Socials vs. Socialites


Last year I acted for the first time- in a movie, a musical actually, called Fashion Party, written and directed by Alec Coiro.  I play Topsy Van Aston, a 20-something year old Upper East Side WASP.  While shooting one of my first scenes I interrupted saying I think there’s a typo in my script…

So I’m just another pathetic social doing her [handbag] vanity project!

“Shouldn’t it say “socialite?” I asked.  Alec said “No, they call themselves socials.”  What?  It just sounded wrong to me but Alec knew all about this world- he used to work for Quest and New York Social Diary.

Months later, long after I had accepted and become used to the term social I was watching The City (season 1, episode 4) on MTV and was delighted by the following exchange:

Olivia Palermo: Just to give you a heads up, like who’s coming, mixture of editors, socials, celebs, Vogues… Rsvp-ed for socials we have-
Whitney Port: What are socials?  Like as in socialites?
Olivia Palermo: Yeah, (embarrassed smile) it’s just like, an abbreviation.

Olivia Palermo photo via Olivia Palermo Fansite

A friend of mine posits that the word social was originally used by upper class philanthropists to refer to themselves and that socialite is a derogatory bastardization of that word, implying the subject is a poser.  Therefore a true social would know better than to refer to themselves or their peers as socialites.  This friend also claims to have schooled Olivia to the usage of the word social not long before The City began filming.

But meanwhile, another friend of mine said she started hearing the term social about two years ago from a friend who worked at a PR firm and that it is a PR industry term.  She says that the real, old school, upper class philanthropists never refer to themselves as socialites or socials, and they don’t like these social(ite)s, i.e. girls seen on Patrick McMullan, because they just borrow dresses and don’t help out with causes.  She also says socialite was not always a derogatory term.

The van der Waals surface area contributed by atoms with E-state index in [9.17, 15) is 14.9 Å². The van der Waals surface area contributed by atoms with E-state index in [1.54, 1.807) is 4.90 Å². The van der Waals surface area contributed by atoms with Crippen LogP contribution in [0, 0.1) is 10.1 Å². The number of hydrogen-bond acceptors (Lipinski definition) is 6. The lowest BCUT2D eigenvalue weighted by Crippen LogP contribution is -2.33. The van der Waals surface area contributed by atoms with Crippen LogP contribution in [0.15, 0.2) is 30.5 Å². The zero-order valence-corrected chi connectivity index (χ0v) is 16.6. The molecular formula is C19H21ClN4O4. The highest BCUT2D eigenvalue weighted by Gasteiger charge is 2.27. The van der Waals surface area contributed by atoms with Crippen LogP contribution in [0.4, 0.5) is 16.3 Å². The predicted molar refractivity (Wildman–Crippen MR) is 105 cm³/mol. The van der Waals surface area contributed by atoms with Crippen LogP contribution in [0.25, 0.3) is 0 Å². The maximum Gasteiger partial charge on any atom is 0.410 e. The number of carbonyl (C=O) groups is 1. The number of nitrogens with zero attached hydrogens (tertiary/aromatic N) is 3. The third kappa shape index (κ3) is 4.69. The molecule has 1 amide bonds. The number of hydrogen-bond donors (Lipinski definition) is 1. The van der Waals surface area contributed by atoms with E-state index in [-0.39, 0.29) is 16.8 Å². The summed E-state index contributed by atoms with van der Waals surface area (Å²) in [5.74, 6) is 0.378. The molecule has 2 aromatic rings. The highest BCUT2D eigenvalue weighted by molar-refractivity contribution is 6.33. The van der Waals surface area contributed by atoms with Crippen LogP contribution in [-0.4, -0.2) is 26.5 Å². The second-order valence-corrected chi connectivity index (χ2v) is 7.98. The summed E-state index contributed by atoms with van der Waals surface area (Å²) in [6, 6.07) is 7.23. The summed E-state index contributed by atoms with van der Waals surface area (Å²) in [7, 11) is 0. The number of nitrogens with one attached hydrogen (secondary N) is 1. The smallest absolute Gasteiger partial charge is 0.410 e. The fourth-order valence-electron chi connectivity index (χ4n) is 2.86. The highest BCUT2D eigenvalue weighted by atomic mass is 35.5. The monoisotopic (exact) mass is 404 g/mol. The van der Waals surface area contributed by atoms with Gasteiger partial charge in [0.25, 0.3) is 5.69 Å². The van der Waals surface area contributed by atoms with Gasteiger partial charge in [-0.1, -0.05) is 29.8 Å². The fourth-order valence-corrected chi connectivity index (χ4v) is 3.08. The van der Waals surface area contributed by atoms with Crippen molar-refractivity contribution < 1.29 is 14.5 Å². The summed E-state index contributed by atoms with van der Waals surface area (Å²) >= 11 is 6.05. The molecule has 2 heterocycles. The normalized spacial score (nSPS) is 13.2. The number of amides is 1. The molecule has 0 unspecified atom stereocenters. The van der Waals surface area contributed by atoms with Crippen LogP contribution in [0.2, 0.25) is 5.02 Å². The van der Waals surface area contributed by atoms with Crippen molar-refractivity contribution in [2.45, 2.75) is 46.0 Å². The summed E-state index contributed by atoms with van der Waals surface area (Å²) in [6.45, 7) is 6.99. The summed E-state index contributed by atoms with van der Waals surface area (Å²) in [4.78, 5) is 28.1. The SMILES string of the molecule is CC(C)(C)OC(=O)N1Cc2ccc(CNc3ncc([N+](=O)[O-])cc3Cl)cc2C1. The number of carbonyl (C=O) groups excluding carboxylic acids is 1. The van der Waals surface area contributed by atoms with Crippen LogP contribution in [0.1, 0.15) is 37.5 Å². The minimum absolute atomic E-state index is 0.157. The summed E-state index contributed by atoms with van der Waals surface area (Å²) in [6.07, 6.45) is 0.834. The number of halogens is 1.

Wikipedia currently only has an entry for socialite with no reference to an implied tone of mocking or the word social. And in online dictionary’s the only definition for social as a noun is a social gathering.

The origin remains a mystery to me for now.


Author: rebs


2 thoughts on “Socials vs. Socialites”

  1. What’s more interesting to me than which is correct is why one is gaining attention over the other.
    If I had to guess I would point to the recession.
    Yes, it seems ‘socialite’ did not have the negative connotation originally – but it also had not been so much a part of the mainstream lexicon since the late 60’s. Enter the Paris Hilton archetype. The term socialite was part of the national conversation but now the definition included a cavalier, big spending attitude.
    So, the recession happens.
    All of the sudden it’s not cool to be TOO too fabulous, but there is still all of this energy behind this character in the collective unconscious. So the answer is to re-brand it. Now you have this new word which essentially signifies the same thing, without the whatever negative feelings you may have towards the original.

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